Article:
If the chicken sandwich wars captured your attention, make sure to try the Karee Fried Chicken Sandwich by chef Farhan Momin (aka Chef Farmo) at Atlanta Halal Meat & Food. CONTRIBUTED BY HENRI HOLLIS
It’s almost impossible not to swoon over his famous Karee Fried Chicken Sandwich, a killer-diller stack of two big, perfectly fried tenders tucked in a squishy white bun with pickled jalapenos and a couple of secret sauces. What makes Farmo’s KFC so magical I can’t quite say. The marinade is based on a Bhori curry (karee) that Gujarati Muslims often stew with goat or chicken and eat with rice. The sauces — one a green mayo made with roasted curry leaves and jalapeno; the other sweet, brown and redolent of apples and tamarind — marry India and America’s mutual love affair with condiments. Altogether, this memorable creation becomes a worthy heir to a local chicken-sandwich hierarchy that already boasts the iconic Chick-fil-A and Asha Gomez’s much-celebrated Kerala fried chicken, inspired by the cuisine of her native state in the south of India. Y’all need to try this one.
The Nihari Sandwich — which Farhan developed in his Emory dorm room for the family’s Tava Indian Bistro in Decatur — isn’t quite as tasty to me, but it is also very good. Here, a traditional Nihari lamb stew is rendered a bit drier, the meat shredded and piled on a bun, and dressed with Eliza’s cooling cilantro-jalapeno-chutney, plus cilantro, onions, pickled jalapenos, and julienned ginger. Think of it as New Orleans debris with an Indian twist. It’s that Nihari jus that makes it so moist, delectable and wonderfully drippy.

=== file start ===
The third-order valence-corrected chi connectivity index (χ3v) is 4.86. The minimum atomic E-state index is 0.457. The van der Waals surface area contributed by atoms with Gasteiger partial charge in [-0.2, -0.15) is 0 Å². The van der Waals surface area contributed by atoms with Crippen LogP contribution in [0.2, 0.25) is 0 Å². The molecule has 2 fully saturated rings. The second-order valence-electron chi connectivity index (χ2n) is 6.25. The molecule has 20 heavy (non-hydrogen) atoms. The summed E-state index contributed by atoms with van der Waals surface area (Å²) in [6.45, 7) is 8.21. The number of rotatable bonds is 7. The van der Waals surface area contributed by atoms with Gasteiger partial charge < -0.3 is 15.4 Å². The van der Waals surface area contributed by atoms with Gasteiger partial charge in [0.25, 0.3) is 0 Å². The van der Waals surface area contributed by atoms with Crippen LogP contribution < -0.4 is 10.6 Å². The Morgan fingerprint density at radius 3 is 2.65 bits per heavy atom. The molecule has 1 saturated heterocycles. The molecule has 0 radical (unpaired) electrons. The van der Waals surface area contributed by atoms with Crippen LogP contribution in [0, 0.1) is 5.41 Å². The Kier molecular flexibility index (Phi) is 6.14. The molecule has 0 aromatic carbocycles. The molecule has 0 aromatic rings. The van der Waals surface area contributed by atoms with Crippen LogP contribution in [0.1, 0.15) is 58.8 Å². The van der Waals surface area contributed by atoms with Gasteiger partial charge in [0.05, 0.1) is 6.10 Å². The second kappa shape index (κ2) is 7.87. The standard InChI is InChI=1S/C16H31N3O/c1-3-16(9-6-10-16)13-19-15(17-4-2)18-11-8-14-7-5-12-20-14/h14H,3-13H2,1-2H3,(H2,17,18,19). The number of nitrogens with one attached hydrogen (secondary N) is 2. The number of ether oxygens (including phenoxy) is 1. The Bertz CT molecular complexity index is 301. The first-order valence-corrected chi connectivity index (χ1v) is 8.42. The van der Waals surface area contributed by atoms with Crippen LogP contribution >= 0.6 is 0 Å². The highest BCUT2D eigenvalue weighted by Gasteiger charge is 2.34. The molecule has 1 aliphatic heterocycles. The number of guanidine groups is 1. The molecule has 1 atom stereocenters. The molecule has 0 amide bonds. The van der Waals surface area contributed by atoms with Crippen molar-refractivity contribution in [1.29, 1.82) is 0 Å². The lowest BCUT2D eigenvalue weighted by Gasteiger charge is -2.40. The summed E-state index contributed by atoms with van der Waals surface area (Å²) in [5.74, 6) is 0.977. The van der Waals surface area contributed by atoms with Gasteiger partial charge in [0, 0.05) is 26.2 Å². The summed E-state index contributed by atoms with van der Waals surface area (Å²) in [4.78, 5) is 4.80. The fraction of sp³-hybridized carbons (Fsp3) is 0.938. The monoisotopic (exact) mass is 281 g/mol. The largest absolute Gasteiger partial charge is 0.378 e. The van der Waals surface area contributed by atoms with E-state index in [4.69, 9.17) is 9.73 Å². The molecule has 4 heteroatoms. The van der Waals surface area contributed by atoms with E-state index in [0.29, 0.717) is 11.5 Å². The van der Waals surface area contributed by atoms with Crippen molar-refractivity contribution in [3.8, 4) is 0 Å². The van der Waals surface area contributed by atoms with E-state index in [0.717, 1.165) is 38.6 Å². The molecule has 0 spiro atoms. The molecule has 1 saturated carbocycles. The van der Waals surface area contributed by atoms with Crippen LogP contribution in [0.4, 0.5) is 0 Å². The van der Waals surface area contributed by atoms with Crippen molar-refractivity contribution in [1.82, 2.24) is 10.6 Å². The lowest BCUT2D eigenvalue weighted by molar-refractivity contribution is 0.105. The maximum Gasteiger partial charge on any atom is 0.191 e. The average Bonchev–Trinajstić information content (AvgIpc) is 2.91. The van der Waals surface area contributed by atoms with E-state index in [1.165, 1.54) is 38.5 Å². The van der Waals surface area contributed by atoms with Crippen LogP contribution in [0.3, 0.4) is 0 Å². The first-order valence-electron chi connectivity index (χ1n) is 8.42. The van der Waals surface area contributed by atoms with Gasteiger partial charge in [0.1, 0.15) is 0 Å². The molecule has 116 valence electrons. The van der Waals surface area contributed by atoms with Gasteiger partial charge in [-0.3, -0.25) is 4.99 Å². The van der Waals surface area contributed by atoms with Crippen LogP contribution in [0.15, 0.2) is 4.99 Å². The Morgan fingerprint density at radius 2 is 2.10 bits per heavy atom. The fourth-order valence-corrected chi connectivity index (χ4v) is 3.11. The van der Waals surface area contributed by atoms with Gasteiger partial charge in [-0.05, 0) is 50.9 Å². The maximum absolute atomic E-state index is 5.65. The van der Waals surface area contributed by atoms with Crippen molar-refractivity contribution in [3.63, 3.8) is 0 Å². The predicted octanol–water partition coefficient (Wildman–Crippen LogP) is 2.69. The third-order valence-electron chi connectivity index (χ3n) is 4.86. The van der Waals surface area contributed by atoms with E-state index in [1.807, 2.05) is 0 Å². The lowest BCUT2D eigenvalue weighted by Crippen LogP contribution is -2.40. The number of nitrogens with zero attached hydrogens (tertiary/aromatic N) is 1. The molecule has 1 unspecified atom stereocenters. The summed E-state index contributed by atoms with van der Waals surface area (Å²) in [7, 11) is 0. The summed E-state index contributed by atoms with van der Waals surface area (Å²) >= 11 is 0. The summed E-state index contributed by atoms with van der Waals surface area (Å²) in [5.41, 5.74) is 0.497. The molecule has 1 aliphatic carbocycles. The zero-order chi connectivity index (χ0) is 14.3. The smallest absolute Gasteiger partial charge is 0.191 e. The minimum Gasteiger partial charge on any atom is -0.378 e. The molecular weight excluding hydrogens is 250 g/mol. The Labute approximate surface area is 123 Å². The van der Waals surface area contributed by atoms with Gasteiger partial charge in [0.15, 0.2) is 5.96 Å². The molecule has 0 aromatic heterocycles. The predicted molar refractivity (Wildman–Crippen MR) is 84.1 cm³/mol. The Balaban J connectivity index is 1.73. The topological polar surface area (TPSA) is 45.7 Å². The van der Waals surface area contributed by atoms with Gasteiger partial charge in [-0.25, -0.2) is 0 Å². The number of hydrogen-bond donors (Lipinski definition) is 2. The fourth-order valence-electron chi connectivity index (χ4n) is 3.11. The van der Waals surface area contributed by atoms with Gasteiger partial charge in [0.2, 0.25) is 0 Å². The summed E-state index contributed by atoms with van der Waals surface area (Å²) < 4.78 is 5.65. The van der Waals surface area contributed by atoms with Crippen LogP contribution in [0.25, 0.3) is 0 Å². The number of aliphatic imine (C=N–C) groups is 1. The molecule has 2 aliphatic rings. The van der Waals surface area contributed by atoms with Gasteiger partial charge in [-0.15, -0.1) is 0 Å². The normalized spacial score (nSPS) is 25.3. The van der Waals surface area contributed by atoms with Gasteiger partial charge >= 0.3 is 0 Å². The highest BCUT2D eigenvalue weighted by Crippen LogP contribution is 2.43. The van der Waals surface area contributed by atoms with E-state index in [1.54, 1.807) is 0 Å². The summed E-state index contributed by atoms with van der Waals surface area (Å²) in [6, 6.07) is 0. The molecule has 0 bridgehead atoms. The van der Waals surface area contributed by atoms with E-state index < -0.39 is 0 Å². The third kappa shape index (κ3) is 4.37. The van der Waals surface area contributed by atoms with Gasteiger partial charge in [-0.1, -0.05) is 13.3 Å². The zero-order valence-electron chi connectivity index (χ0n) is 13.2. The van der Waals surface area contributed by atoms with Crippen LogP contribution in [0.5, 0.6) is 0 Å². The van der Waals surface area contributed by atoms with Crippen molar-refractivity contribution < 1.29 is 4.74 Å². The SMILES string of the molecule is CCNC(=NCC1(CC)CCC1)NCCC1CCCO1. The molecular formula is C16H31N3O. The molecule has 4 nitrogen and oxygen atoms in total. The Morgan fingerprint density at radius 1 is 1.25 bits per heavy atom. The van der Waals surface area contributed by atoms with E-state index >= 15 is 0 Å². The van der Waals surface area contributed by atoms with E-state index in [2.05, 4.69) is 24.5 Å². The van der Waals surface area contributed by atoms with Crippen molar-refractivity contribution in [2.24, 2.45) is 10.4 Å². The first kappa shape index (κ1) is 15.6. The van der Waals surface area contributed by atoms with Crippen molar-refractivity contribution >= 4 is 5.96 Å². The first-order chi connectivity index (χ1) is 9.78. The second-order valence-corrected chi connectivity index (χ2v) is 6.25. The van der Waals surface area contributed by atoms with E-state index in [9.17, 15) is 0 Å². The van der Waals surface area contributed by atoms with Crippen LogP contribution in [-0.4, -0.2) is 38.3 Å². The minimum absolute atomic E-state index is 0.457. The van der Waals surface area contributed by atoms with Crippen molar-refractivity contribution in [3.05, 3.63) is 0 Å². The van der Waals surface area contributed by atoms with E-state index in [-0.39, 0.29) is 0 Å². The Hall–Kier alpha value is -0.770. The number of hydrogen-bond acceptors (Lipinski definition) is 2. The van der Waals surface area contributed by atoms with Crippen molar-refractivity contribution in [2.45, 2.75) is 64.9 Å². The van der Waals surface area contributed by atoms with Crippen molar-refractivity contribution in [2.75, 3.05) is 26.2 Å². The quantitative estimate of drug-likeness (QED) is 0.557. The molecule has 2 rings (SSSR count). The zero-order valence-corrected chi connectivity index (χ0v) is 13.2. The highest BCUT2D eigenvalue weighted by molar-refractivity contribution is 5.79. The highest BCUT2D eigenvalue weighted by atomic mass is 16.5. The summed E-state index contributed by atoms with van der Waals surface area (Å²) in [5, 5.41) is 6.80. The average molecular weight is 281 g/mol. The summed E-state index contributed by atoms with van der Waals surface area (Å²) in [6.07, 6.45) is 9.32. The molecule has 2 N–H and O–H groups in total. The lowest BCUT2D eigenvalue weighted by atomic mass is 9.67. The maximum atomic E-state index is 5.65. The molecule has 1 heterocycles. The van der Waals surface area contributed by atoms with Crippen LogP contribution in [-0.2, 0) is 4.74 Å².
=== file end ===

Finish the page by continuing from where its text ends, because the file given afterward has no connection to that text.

Farmo Fries are shown here with Nihari topping — one of the options — at Atlanta Halal Meat & Food. CONTRIBUTED BY HENRI HOLLIS
I like the Nihari lamb on the crinkle-cut Farmo Fries, full-meal baskets of loaded spuds that you can also get topped with chicken tikka or paneer. The gloriousness of those umami-stoked fries — which nod to chili fries and totchos — lies in the agglomeration of the family’s holy trinity of sauces: the chutney, the tamarind, the spicy green mayo.
Now let me tell you about the restaurant’s more traditional offerings.
The freshness and quality of the meat make the masala lamb chops shine at Atlanta Halal Meat & Food. CONTRIBUTED BY HENRI HOLLIS
Chicken 65: good, though a tad dry and slightly over-fried on the day I tried it. Goat biryani: absolutely sensational, beautiful, aromatic yellow basmati with the tenderest morsels of meat tucked in. Masala chops: deeply flavorful, tender at the center, charred at the edges and along the bone. (These petite, A+ chops speak to the freshness and quality of the meat, sourced locally and cooked just a day or so after slaughter.) The lamb seekh kebab, fat sticks of flame-kissed minced meat, took me back to the kebab houses of Old Delhi, and are surely among the finest examples in this region.
Goat biryani is among the more traditional offerings at Atlanta Halal Meat & Food. CONTRIBUTED BY HENRI HOLLIS